Date of Award


Degree Type


Degree Name

Doctor of Philosophy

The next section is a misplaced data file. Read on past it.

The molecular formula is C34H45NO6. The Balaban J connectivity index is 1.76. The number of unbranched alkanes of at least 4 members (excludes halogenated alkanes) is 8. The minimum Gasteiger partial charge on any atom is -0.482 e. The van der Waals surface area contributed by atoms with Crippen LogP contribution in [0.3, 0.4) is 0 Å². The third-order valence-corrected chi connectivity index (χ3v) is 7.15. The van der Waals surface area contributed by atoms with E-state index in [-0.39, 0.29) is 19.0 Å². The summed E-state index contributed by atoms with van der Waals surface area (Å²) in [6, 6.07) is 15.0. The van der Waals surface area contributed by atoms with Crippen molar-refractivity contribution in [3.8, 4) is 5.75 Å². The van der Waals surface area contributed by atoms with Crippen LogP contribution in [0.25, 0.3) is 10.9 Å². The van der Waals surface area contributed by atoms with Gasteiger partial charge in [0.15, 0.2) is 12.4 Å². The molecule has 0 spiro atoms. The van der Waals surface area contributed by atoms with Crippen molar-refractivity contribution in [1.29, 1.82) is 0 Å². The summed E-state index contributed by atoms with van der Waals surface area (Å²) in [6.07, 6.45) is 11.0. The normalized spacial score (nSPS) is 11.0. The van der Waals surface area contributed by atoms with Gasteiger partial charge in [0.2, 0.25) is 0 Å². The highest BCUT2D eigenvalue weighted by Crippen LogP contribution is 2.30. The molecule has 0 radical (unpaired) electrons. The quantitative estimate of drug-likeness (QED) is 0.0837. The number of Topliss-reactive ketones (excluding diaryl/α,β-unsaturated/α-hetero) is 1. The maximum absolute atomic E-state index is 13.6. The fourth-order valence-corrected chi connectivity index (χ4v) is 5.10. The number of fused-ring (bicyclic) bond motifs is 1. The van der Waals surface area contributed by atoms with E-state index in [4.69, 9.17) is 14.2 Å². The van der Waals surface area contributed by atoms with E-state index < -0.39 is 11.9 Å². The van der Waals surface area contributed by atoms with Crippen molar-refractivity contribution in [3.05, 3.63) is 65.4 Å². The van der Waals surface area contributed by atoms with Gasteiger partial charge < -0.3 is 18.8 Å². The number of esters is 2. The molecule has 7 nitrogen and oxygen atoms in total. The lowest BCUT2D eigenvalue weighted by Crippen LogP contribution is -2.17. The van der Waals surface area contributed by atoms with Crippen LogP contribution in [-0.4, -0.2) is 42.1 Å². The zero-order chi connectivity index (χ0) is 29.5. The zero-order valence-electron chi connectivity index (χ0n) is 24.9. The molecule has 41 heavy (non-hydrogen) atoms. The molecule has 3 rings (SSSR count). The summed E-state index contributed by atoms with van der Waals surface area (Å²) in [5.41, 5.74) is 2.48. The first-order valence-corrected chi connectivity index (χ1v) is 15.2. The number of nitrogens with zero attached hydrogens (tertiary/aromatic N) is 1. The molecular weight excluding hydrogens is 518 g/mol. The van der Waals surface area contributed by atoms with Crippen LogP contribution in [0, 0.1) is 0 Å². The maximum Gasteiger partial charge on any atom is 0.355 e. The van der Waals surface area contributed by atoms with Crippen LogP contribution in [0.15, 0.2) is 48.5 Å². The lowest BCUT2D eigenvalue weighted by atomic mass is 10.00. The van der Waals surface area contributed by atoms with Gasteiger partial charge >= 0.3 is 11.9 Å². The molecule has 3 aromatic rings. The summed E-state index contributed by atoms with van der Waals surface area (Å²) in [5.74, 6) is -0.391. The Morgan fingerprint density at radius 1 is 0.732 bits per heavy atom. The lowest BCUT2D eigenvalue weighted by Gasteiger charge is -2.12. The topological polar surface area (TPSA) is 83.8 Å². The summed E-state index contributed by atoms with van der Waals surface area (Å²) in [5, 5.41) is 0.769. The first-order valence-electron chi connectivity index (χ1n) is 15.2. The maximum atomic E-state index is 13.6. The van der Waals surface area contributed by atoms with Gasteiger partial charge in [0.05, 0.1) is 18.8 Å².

The purpose of this thesis was to examine left and right hand performance in three aiming movement experiments, designed to identify differences in movement kinematics when task demands were varied along dimensions thought to differ between the hemispheres. In Experiment 1, fourteen subjects were required to make aiming movements with the index finger to single light emitting diodes (LEDs) or to the midpoints of two simultaneously illuminated LEDs. Movements were recorded using a WATSMART system (Northern Digital, Inc.). Contrary to previous claims, no evidence was found for left hand advantages in accuracy in hand-invisible conditions. The large advantage in accuracy shown by the right hand in single target pointing was attenuated in bisecting. This attenuation may have been related to increased right hemispheric participation in the bisection task. In Experiment 2, the number of trials in which 11 subjects reached for in hand-invisible conditions was increased to over 800 trials. It was hypothesized that longer periods without the opportunity to recalibrate aiming movements with vision would result in a gradual increase in directional endpoint errors in both hands. Contrary to expectations, endpoint errors did not shift over the course of the sessions. Many of the changes in kinematic variables which occurred did so in the first 100-200 trials of the session and tended to remain stable for the remaining trials. Differences were found for movements made to the same vs. the opposite side of the reaching limb (i.e., hemispatial effects) in both hands, and tended to remain stable over the course of the sessions.;In the final experiment, the nature of these hemispatial effects in movement in kinematics were examined by dissociating the side of stimulus presentation from the side of motor response. Twenty-six subjects were required to reach to the mirror symmetric position on the side opposite to the target. For movement duration, peak velocity and the percentage of the movement spent in deceleration, ipsilateral advantages were consistently seen for side of motor response, rather than side of stimulus presentation.



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